Jane’s Sweets & Baking Journal -- janessweets.blogspot.com -- May 2012

(This recipe is adapted from one found at this link on The Fresh Loaf blog; within The Fresh Loaf, the recipe is credited to artisan baker Daniel Leader, from his book, Local Breads, and there it’s called Semolina Sandwich Bread.)

Semolina Olive Oil Bread, with Sesame Seeds (or Not!)

 

Yield: Two standard size loaves

 

Generously grease two bread pans with vegetable shortening.

3 cups (liquid measure) of room temperature water (about 70-75 degrees)

2 teaspoons of instant yeast (If you need to use active dry yeast instead, use 25 percent more than the indicated measurement for instant yeast. Use a little bit of the warm water to proof the active dry yeast before using it in the recipe. Instant yeast does not require proofing--that's one of its best benefits!)

2 and 3/4 cups of semolina flour (Bob’s Red Mill brand is a good choice and not too hard to find.)

2 and 1/2 cups of bread flour

3 and 1/2 cups of unbleached all-purpose flour

2 tablespoons of granulated sugar

1 tablespoon of sea salt or coarse kosher salt

1/2 cup (liquid measure) extra-virgin olive oil

Into a large bowl, measure all of the dry ingredients and lightly whisk them together.

 

Into the large bowl of your mixer, fitted with paddle attachment, pour all of the water and oil. On the lowest speed, add in the dry ingredients about a cup at a time and mix until a loose dough forms. Remove the paddle, scraping it off, and switch to the dough hook; knead the dough on the lowest speed for about five minutes. Conservatively add more flour as needed if the dough is really soft and loose, but keep in mind that if you add too much, it can negatively affect the texture of the baked loaves.

 

Dust your work surface generously with all-purpose flour, and dump the dough out onto it. Flour your hands. Knead the dough by hand until it's smooth and elastic, perhaps five more minutes or so. Place the dough into a large bowl, lightly oiled with olive oil or sprayed with vegetable spray. Turn the dough over in the bowl so it's oiled all over. Cover the bowl with oiled/sprayed plastic wrap, and cover that with a thin dish towel. Let the dough rise at warm room temperature until it doubles. Expect this to take at least 90 minutes or so.

Dump the risen dough out onto a lightly floured work surface. (Try to use as little flour on your work surface as you can get away with at this point.) Deflate the dough by pressing on it with your closed fists or the palms of your hands. Divide the dough equally into two parts using a bench knife, a bowl scraper, or a very sharp knife. Pick up one piece of dough and round it gently by tugging downward; you are trying to create surface tension. Do this to the other piece as well. Cover each ball of dough with the oiled plastic wrap and let the dough rest for about 12 minutes. Pick up one of the balls and shape it into a loaf. Be sure to tightly seal any bottom seams by pinching them closed with your fingertips. Place the shaped dough into the pans. Cover the filled pans with the oiled plastic wrap and the thin dish towel. Turn on the oven and preheat it to 375 degrees.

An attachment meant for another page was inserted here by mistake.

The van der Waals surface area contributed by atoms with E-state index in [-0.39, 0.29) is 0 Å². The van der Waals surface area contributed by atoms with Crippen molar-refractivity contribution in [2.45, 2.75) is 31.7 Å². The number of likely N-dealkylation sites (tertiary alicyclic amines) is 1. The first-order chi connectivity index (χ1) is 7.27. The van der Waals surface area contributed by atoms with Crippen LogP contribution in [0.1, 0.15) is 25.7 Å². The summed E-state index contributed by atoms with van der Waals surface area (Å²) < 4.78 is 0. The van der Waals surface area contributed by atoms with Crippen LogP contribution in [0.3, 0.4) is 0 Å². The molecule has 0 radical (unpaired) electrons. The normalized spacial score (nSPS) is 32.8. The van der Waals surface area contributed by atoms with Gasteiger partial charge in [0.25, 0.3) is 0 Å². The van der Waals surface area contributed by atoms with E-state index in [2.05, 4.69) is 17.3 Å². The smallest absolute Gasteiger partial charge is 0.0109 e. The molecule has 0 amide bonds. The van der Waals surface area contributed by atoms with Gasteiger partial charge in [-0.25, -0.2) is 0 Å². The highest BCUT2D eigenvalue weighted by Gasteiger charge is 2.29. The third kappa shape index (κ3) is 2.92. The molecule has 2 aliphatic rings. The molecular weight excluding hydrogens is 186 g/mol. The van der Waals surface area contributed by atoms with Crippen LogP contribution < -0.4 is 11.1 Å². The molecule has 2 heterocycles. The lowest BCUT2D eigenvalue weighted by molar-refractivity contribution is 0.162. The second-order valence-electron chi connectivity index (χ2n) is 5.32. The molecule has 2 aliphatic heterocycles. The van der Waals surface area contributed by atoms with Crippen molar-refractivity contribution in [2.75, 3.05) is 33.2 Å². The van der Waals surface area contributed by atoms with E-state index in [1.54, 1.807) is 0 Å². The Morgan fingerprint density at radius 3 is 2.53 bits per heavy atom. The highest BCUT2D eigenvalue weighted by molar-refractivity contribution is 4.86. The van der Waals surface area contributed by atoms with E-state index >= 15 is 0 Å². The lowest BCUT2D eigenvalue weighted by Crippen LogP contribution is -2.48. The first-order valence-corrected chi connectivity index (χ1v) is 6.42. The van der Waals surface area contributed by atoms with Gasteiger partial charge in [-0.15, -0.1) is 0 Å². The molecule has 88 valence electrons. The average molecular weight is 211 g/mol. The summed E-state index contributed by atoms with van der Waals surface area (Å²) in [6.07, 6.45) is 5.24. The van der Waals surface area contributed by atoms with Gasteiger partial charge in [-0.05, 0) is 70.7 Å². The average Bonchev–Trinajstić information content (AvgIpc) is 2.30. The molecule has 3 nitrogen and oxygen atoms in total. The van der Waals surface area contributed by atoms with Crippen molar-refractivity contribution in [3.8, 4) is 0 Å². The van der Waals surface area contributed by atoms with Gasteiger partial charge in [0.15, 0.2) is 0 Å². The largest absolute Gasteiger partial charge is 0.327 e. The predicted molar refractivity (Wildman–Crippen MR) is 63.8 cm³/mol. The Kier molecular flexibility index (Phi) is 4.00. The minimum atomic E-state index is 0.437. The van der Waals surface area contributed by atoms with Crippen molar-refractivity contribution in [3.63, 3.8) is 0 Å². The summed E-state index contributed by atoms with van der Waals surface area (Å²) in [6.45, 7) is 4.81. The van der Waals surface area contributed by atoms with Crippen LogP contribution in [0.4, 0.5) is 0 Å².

Let the dough rise at room temperature until it crowns above the rim of the pan, about 1 inch at its highest point. This will probably take an hour or more. When the dough has risen sufficiently, remove the plastic wrap. If you're not using sesame seeds, simply brush olive oil on the top of the loaves. If you would like to add sesame seeds, brush the top of the loaves lightly with water (or just wet your hands and very gently pat the loaves to wet them), and sprinkle the seeds on top. Gently press the seeds into the dough, being very careful not to deflate the loaves. You can lightly spritz olive oil over that, if you like.

Before inserting your pans into the oven, quickly open the oven door a little bit and, using a misting bottle, spritz some water into the middle of the oven (don't aim for the little oven light!). Bread likes a slightly steamy atmosphere when it first starts to bake and the humid air helps prevent the loaf from bursting haphazardly as it expands with that first big rush of heat.

Bake both loaves on the middle rack of the oven. Check them after about 20 minutes. If they seem to be browning too quickly, lightly cover them with foil. Continue baking for another 15 to 20 minutes, until the crust is deeply golden all over. If you're not sure they're done, you can check them by inserting an instant-read thermometer into the center; the internal temperature for a fully baked loaf is typically about 190 to 200 degrees.

Cool the baked loaves on cooling racks, out of their pans, for about an hour before you try slicing them.